Minneapolis police report finding hundreds of additional untested rape kits

Minneapolis Police Chief Medaria Arradondo
Minneapolis Police Chief Medaria Arradondo announces at a press conference Friday that the city has recently discovered that MPD has nearly 1,700 untested rape evidence kits.
Screen grab from KARE 11

Updated 3:28 p.m.

Minneapolis police officials said Friday that the department's backlog of untested rape kits is much larger than previously thought. An accounting error traced back to 2015 revealed that MPD has nearly 1,700 untested kits — far more than the 194 reported back then.

During a morning news conference streamed by KARE-TV, Mayor Jacob Frey called it an “unjustifiable mistake” that predated his administration, as well as current leadership at the police department.

“We bring forward the findings today with humility and in the name of transparency,” Frey said.

Police Chief Medaria Arradondo said Friday that back in 2015, an audit reported 194 untested kits. He said over the summer, he was informed that the number was actually closer to 1,700.

Grow the Future of Public Media

MPR News is supported by Members. Gifts from individuals power everything you find here. Make a gift of any amount today to become a Member!

“We had a failure in terms of the auditing process of those kits. That is unacceptable,” Arradondo said.

Some of the untested kits go back as far as 30 years. Arradondo said the department is still unsure what led to the accounting error.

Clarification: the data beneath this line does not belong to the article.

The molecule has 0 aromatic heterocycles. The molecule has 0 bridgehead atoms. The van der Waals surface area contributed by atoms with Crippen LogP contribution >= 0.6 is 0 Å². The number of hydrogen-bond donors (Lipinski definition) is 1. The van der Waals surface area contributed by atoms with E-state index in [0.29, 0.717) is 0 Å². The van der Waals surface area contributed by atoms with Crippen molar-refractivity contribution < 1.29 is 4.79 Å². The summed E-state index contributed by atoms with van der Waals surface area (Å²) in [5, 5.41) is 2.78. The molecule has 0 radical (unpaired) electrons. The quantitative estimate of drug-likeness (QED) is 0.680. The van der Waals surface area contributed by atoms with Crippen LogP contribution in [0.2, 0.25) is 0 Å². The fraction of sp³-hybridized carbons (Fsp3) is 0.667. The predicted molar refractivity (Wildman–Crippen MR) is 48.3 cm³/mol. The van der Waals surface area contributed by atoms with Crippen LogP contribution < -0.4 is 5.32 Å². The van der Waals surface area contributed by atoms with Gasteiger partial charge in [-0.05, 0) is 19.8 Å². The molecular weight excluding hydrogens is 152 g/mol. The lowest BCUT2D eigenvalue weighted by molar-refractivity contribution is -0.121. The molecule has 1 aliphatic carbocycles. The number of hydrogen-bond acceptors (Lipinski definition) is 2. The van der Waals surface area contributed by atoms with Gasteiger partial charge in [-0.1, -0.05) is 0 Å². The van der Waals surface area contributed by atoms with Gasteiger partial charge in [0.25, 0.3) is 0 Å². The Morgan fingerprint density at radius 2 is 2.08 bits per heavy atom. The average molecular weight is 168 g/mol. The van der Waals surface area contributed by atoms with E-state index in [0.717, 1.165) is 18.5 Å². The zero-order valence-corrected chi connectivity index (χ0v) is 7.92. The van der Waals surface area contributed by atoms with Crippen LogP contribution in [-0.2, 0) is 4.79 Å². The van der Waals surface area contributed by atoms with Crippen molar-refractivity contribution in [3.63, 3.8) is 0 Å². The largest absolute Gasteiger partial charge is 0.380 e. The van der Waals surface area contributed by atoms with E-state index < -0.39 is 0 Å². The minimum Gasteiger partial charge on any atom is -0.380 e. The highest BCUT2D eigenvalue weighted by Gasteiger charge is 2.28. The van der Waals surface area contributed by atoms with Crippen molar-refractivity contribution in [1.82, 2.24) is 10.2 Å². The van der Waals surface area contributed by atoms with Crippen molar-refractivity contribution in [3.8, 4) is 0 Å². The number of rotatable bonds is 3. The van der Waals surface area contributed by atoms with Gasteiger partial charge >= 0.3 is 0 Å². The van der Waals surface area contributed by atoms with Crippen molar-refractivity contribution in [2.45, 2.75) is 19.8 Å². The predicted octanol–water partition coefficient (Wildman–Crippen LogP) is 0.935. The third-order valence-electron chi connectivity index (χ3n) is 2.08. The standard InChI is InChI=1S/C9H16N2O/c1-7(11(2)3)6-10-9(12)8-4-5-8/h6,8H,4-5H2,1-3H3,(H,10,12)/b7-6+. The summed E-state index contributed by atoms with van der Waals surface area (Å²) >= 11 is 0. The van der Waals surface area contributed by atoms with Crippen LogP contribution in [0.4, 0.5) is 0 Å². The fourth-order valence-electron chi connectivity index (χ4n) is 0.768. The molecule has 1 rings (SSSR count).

Department officials said the discovery happened when they were doing an inventory to be in compliance with a 2018 state law that tightened regulations for police agencies to send unrestricted rape kits to the Bureau of Criminal Apprehension for testing.

Deputy Police Chief Erick Fors said the kits themselves are still in the proper shape to be analyzed.

"These sex assault kits were properly inventoried, properly stored, properly maintained,” said Fors.

The department is working with victim advocates on finding the best way to notify those who had reported the assaults to police.

Kenosha Davenport, executive director of the Sexual Violence Center, said it will be a delicate process because they're tracking down people who may have already put a traumatic event behind them.

"Victims who maybe have not shared this with their partners or maybe not shared it with their children, that they're in a different time frame in their lives,” said Davenport. “And that's why it's so critical that the notification process and the protocols around that is done diligently and with the support of advocates."

State Rep. Marion O'Neill, R-Maple Lake, sponsored the recent state law dealing with untested rape kits. She said although the number announced by Minneapolis police is startling, it should be taken with caution.

O'Neill said some of the kits are restricted, meaning the victim did not give permission to process it. Still, O'Neill says the department should move as quickly as possible to clear the backlog to ensure any offenders are no longer walking the streets, especially those who might be repeat offenders.

"They can find hits with other cases,” said O’Neill. “So, it's very possible that out of those kits, you are going to find serial rapists.